Advocates of higher density and the “brawl against sprawl” in Australia frequently cite overseas cities as model case studies. Portland, Oregon, was for a long time cited as a good example of pro-density housing strategies which sought to limit ‘sprawl’, promote public transport through investment in things like light rail, and promote cycling and a range of other planning ‘solutions’ that would sound remarkably familiar in Australia.
The truth about Portland, however, didn’t match the hype of its city planners. Much of the boosterism focused on the mostly downtown area of Portland. Like Melbourne, or Sydney, this is its own municipality, with its own Mayor and its own planning officials. As they aggressively sold a story about the virtues of their planning strategy for the city core, they omitted the inconvenient broader metropolitan facts as they went.
The story of the real Portland, including the surrounding suburban areas, is different to what these policy promoters would have you believe. Portland today, despite hundreds of millions invested in a new light rail system and the promotion of inner city housing density, has fewer public transport trips as a percentage of total travel than in 1980. Urban Growth Boundaries introduced by Oregon State in the 1970s led to housing price pressures which eventually excluded the middle and working class. Leading US city demographer Joel Kotkin describes it as an ‘elite city’ which is ‘remarkably white, young and childless.’ And as international housing market expert Wendell Cox has pointed out, the suggestion that Portland has much to crow about in terms of urban consolidation doesn’t match the official statistics: with Portland just as guilty of ‘sprawl’ as Los Angeles.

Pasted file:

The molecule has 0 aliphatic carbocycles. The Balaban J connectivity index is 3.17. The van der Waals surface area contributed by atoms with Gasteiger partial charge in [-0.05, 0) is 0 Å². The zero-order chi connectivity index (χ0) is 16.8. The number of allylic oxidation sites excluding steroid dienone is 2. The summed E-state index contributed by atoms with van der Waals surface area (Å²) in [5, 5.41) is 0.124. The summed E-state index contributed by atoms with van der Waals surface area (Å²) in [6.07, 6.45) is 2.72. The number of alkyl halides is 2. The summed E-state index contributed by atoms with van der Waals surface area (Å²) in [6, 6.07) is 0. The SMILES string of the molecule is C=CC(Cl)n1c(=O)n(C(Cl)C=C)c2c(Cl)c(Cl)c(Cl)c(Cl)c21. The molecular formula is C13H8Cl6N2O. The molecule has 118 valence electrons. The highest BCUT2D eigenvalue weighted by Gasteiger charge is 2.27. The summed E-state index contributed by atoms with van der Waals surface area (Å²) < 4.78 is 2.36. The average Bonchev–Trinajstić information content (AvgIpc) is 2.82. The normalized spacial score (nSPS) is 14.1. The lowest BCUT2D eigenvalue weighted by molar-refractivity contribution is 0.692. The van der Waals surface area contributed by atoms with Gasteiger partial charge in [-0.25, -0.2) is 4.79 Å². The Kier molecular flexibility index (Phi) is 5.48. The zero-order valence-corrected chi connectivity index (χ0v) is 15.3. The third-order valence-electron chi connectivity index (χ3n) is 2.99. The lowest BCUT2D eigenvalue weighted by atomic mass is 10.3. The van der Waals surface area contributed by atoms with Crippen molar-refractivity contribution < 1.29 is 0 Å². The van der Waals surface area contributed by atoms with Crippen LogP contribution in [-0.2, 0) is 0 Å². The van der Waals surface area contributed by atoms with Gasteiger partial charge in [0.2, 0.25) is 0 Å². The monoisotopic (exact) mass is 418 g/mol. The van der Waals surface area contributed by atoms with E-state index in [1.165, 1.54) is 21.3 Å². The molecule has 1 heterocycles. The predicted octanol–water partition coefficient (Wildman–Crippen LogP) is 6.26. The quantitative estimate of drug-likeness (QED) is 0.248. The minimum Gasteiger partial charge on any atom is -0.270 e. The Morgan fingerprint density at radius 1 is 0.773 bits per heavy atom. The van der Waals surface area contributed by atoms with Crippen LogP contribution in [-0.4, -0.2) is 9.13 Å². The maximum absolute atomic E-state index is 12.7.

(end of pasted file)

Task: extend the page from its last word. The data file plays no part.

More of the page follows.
The same can be said of Vancouver. Touted by its city officials as a paragon of virtue in planning policy, the Vancouver story is almost entirely limited to its geographically confined downtown. Here, in the wake of overbuilding of office properties in the downtown core, city officials rezoned excess commercial capacity to permit high density residential housing in what we would call the CBD. This ‘living first’ strategy produced a wave of new residential development which saw the core population grow by 20,000 people to around 60,000, and to potentially 90,000 by 2015. Redundant waterside areas have been coverted into residential precincts, and commuting by public transport, cycling or walking are favoured over private vehicles.
Taken in isolation, the Vancouver story could start to sound convincing. But there are some glaring omissions. The City of Vancouver is home to around 600,000 people. The downtown area – the subject of much of the planning hype – is home to 60,000 people. The broader metro region, based on the same sorts of urban definitions we might use for Brisbane, or Sydney or Melbourne, is home to 2 million people. There is precious little said about the lives of the 1.4 million people who aren’t residents of the City of Vancouver, or the more than 1.9 million who don’t live in the revitalized urban core.